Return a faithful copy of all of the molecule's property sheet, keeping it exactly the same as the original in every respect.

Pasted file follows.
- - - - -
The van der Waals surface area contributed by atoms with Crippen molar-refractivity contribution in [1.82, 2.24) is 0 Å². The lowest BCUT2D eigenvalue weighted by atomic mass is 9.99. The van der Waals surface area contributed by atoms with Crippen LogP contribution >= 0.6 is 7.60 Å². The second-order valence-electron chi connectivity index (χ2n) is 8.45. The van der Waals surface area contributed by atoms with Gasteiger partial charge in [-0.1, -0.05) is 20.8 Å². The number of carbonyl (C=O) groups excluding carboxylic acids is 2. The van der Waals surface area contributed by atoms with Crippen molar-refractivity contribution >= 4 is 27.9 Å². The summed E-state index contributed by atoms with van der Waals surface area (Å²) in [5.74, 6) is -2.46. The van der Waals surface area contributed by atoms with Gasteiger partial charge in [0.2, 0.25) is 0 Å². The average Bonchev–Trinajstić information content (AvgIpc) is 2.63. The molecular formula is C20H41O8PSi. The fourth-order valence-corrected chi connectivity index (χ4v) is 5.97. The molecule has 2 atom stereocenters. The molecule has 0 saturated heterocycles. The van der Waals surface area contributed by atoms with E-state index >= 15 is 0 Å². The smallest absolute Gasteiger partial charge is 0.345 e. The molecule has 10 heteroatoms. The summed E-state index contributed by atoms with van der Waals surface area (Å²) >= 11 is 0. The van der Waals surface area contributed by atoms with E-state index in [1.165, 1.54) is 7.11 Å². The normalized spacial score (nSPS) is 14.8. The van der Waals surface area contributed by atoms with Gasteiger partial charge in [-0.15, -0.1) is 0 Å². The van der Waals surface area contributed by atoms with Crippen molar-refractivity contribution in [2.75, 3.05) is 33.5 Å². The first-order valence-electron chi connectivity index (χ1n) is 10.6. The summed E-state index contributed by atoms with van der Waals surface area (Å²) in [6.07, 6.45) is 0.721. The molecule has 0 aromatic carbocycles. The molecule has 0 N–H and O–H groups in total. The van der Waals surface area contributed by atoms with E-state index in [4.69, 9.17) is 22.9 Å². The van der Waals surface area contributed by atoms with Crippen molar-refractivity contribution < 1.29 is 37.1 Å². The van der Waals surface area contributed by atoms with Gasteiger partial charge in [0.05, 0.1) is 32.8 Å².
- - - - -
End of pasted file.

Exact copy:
The van der Waals surface area contributed by atoms with Crippen molar-refractivity contribution in [1.82, 2.24) is 0 Å². The lowest BCUT2D eigenvalue weighted by atomic mass is 9.99. The van der Waals surface area contributed by atoms with Crippen LogP contribution >= 0.6 is 7.60 Å². The second-order valence-electron chi connectivity index (χ2n) is 8.45. The van der Waals surface area contributed by atoms with Gasteiger partial charge in [-0.1, -0.05) is 20.8 Å². The number of carbonyl (C=O) groups excluding carboxylic acids is 2. The van der Waals surface area contributed by atoms with Crippen molar-refractivity contribution >= 4 is 27.9 Å². The summed E-state index contributed by atoms with van der Waals surface area (Å²) in [5.74, 6) is -2.46. The van der Waals surface area contributed by atoms with Gasteiger partial charge in [0.2, 0.25) is 0 Å². The average Bonchev–Trinajstić information content (AvgIpc) is 2.63. The molecular formula is C20H41O8PSi. The fourth-order valence-corrected chi connectivity index (χ4v) is 5.97. The molecule has 2 atom stereocenters. The molecule has 0 saturated heterocycles. The van der Waals surface area contributed by atoms with E-state index >= 15 is 0 Å². The smallest absolute Gasteiger partial charge is 0.345 e. The molecule has 10 heteroatoms. The summed E-state index contributed by atoms with van der Waals surface area (Å²) >= 11 is 0. The van der Waals surface area contributed by atoms with E-state index in [1.165, 1.54) is 7.11 Å². The normalized spacial score (nSPS) is 14.8. The van der Waals surface area contributed by atoms with Gasteiger partial charge in [-0.15, -0.1) is 0 Å². The van der Waals surface area contributed by atoms with Crippen molar-refractivity contribution in [2.75, 3.05) is 33.5 Å². The first-order valence-electron chi connectivity index (χ1n) is 10.6. The summed E-state index contributed by atoms with van der Waals surface area (Å²) in [6.07, 6.45) is 0.721. The molecule has 0 aromatic carbocycles. The molecule has 0 N–H and O–H groups in total. The van der Waals surface area contributed by atoms with E-state index in [4.69, 9.17) is 22.9 Å². The van der Waals surface area contributed by atoms with Crippen molar-refractivity contribution < 1.29 is 37.1 Å². The van der Waals surface area contributed by atoms with Gasteiger partial charge in [0.05, 0.1) is 32.8 Å².